Jeremy Hunt Considered A Windfall Tax "Price Floor" For Oil And Gas Companies
3 min read
Changes to the Energy Profits Levy that would introduce a “price floor” for the windfall tax have been under consideration in the Treasury, following concerns investment in the North Sea is at risk, PoliticsHome understands.
The proposed mechanism for the EPL would aim to secure investment to bolster the UK’s domestic energy security following Vladimir Putin’s war in Ukraine.
A Whitehall source told PoliticsHome that plans were worked up ahead of the budget for a "price floor" that would mean the EPL would only kick in when the price of oil and gas reached a certain level. It is understood that the change will not be included in Wednesday's Budget, but has not been ruled out at a later date.
The EPL was announced on 26 May last year by Rishi Sunak when he was chancellor to help foot the bill of cost of living support.
That specific tax was chosen because energy companies began making record profits due Russia’s invasion of Ukraine triggering a huge increase in the price of oil and gas; prior to the war, Russia provided Europe with around 50 per cent of its gas supplies.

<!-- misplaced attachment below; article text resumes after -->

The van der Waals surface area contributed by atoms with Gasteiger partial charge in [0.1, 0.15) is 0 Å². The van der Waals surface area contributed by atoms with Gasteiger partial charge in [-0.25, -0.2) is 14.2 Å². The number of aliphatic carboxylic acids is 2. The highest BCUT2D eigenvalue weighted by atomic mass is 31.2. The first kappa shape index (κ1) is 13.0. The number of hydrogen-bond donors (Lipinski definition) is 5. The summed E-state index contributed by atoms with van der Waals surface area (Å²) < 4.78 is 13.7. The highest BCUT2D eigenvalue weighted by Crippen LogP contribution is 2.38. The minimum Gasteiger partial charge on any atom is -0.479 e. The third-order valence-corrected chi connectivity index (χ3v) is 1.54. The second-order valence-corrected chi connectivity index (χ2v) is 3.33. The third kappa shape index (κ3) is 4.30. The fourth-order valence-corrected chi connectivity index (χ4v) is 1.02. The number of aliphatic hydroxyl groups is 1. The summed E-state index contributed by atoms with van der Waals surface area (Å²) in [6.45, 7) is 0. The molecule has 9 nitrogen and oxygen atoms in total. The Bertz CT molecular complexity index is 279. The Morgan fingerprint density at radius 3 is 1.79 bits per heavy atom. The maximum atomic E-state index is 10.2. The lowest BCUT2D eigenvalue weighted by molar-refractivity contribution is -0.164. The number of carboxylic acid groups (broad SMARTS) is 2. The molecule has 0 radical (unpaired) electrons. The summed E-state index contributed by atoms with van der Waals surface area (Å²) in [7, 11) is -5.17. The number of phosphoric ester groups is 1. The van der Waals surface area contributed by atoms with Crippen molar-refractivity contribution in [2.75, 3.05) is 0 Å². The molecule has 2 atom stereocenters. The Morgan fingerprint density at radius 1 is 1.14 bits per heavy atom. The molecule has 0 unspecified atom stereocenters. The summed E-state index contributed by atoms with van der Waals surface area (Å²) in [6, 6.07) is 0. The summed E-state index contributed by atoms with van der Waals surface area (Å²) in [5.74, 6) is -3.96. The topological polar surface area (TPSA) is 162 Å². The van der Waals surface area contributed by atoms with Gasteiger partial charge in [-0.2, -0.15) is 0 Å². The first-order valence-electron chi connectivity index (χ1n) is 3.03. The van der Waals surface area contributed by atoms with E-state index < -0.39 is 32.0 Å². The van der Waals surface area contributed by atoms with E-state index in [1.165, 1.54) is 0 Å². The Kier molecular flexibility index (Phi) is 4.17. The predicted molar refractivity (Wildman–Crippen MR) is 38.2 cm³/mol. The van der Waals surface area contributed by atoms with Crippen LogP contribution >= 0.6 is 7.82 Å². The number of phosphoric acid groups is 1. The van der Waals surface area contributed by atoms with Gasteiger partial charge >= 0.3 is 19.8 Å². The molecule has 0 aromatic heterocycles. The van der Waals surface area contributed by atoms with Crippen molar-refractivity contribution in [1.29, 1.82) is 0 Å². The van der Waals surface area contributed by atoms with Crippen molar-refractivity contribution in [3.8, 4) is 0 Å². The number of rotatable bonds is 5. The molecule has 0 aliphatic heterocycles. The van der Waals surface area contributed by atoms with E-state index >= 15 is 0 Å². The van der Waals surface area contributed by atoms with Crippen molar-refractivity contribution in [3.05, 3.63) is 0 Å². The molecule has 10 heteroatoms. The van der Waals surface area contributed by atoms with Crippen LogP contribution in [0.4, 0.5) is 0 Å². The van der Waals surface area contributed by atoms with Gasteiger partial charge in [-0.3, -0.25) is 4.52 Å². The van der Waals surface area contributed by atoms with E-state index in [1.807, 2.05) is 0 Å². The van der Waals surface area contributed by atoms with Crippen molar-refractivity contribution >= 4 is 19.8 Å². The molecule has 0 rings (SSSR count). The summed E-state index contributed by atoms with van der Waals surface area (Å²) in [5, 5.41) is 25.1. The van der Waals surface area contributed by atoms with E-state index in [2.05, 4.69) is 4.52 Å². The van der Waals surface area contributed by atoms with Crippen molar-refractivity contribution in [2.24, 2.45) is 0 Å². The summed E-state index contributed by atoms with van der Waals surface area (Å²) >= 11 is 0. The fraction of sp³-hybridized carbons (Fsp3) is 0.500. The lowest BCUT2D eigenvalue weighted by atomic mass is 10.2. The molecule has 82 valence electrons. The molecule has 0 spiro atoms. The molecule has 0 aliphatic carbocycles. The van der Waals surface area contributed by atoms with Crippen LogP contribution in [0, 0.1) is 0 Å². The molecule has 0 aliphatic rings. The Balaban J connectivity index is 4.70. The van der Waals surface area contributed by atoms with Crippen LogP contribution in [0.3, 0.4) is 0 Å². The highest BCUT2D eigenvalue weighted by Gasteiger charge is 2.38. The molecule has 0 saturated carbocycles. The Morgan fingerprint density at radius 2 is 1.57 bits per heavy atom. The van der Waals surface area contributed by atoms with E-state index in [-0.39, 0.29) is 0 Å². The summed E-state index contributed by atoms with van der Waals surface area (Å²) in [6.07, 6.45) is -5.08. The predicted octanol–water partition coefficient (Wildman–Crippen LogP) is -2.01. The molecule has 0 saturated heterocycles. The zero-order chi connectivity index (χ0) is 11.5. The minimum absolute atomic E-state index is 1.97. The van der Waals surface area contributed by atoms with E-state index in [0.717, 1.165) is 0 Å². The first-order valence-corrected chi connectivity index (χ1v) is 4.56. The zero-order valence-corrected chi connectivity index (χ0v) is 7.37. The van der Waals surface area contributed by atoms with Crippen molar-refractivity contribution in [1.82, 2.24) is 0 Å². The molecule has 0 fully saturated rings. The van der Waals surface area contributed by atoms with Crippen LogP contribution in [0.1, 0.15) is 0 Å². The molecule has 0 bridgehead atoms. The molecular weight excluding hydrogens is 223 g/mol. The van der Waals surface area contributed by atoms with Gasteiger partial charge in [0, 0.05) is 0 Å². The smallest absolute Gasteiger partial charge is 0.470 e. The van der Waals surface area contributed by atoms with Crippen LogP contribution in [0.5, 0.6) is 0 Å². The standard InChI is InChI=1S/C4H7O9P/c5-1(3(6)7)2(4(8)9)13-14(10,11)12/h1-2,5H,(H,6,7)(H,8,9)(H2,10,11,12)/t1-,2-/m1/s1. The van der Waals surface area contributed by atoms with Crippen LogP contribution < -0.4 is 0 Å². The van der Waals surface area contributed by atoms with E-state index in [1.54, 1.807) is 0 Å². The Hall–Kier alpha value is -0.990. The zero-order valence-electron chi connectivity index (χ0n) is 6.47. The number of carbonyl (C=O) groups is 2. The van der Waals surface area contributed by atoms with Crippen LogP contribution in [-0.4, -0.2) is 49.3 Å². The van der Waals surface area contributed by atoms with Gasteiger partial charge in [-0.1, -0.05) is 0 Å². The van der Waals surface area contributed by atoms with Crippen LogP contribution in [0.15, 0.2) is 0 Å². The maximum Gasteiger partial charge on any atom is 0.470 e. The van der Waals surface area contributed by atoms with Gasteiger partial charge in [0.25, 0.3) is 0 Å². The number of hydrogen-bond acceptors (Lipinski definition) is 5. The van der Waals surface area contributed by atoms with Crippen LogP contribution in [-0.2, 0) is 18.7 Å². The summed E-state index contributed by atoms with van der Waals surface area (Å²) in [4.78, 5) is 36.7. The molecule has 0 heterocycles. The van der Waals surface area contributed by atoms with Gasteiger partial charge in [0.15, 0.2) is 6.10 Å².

The tax – a temporary 25% levy on ring fence profits – was set to expire by 31 December 2025, or when oil and gas prices reduced to “historically more normal levels”.
However, in November, Chancellor Jeremy Hunt increased the rate of the levy to 35% and extended it to 31 March 2028 – regardless of oil and gas prices.
The EPL also includes an investment allowance, which currently allows businesses to claim £91.40 in tax relief for every £100 the invest.
The proposal to introduce a price at which oil and gas would need to reach before the levy kicks in follows stakeholder warnings that the EPL's current design is disincentivising banks lending to support investment in oil and gas projects.
Industry representative body Offshore Energy UK (OEUK) wrote to the Chancellor earlier this month ahead of the Budget calling for a “trigger price” that “switches off” the windfall tax.
“Government giving this certainty in legislation would materially improve the economics of projects and ensure investors could make informed decisions when modelling investment opportunities,” CEO David Whitehouse wrote in a letter seen by Energy Voice.
“Secondly, this would allow commercial banks to take a more favourable position on reserve-based lending facilities which are an essential lifeline to financing North Sea production.”
Last week the UK’s biggest oil and gas producer, Harbour energy, said it has seen most of its profits “all but wiped out” by the government’s windfall tax.
“The UK Energy Profits Levy, which applies irrespective of actual or realised commodity prices, has disproportionately impacted the UK-focused independent oil and gas companies that are critical for domestic energy security,” chief executive Linda Cook said.
“For Harbour, the UK’s largest oil and gas producer, it has all but wiped out our profit for the year.”
The UK is not the only European country that has introduced a windfall tax on energy profits – with Germany, Spain, and Italy taking similar approaches.
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